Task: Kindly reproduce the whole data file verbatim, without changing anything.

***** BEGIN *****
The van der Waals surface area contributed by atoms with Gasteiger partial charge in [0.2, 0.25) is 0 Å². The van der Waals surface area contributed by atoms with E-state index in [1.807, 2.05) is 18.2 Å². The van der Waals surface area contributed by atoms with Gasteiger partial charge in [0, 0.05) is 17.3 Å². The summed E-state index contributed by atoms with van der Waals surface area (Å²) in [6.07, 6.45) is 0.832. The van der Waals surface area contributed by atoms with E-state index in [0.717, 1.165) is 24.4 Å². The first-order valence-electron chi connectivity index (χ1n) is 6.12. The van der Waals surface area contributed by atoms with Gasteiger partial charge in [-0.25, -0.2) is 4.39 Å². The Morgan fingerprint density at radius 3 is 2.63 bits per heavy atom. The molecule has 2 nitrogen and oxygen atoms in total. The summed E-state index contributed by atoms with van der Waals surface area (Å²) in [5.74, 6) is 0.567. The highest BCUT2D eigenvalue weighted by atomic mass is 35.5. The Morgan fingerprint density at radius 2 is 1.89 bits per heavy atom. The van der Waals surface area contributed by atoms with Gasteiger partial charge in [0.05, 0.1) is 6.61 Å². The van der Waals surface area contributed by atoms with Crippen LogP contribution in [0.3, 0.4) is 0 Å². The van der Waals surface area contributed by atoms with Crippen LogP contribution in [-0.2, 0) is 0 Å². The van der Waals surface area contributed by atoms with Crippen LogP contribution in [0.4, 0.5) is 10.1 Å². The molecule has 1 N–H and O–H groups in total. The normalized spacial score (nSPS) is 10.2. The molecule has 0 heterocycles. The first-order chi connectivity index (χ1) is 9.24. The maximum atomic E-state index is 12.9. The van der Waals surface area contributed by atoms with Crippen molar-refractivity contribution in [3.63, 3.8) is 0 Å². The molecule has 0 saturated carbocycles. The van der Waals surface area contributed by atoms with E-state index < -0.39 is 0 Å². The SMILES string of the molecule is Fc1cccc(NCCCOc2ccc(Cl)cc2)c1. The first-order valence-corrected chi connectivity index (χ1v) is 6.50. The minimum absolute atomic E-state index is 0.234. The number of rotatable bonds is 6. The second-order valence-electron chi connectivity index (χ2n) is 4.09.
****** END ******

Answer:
The van der Waals surface area contributed by atoms with Gasteiger partial charge in [0.2, 0.25) is 0 Å². The van der Waals surface area contributed by atoms with E-state index in [1.807, 2.05) is 18.2 Å². The van der Waals surface area contributed by atoms with Gasteiger partial charge in [0, 0.05) is 17.3 Å². The summed E-state index contributed by atoms with van der Waals surface area (Å²) in [6.07, 6.45) is 0.832. The van der Waals surface area contributed by atoms with E-state index in [0.717, 1.165) is 24.4 Å². The first-order valence-electron chi connectivity index (χ1n) is 6.12. The van der Waals surface area contributed by atoms with Gasteiger partial charge in [-0.25, -0.2) is 4.39 Å². The Morgan fingerprint density at radius 3 is 2.63 bits per heavy atom. The molecule has 2 nitrogen and oxygen atoms in total. The summed E-state index contributed by atoms with van der Waals surface area (Å²) in [5.74, 6) is 0.567. The highest BCUT2D eigenvalue weighted by atomic mass is 35.5. The Morgan fingerprint density at radius 2 is 1.89 bits per heavy atom. The van der Waals surface area contributed by atoms with Gasteiger partial charge in [0.05, 0.1) is 6.61 Å². The van der Waals surface area contributed by atoms with Crippen LogP contribution in [0.3, 0.4) is 0 Å². The van der Waals surface area contributed by atoms with Crippen LogP contribution in [-0.2, 0) is 0 Å². The van der Waals surface area contributed by atoms with Crippen LogP contribution in [0.4, 0.5) is 10.1 Å². The molecule has 1 N–H and O–H groups in total. The normalized spacial score (nSPS) is 10.2. The molecule has 0 heterocycles. The first-order chi connectivity index (χ1) is 9.24. The maximum atomic E-state index is 12.9. The van der Waals surface area contributed by atoms with Crippen molar-refractivity contribution in [3.63, 3.8) is 0 Å². The molecule has 0 saturated carbocycles. The van der Waals surface area contributed by atoms with E-state index < -0.39 is 0 Å². The SMILES string of the molecule is Fc1cccc(NCCCOc2ccc(Cl)cc2)c1. The first-order valence-corrected chi connectivity index (χ1v) is 6.50. The minimum absolute atomic E-state index is 0.234. The number of rotatable bonds is 6. The second-order valence-electron chi connectivity index (χ2n) is 4.09.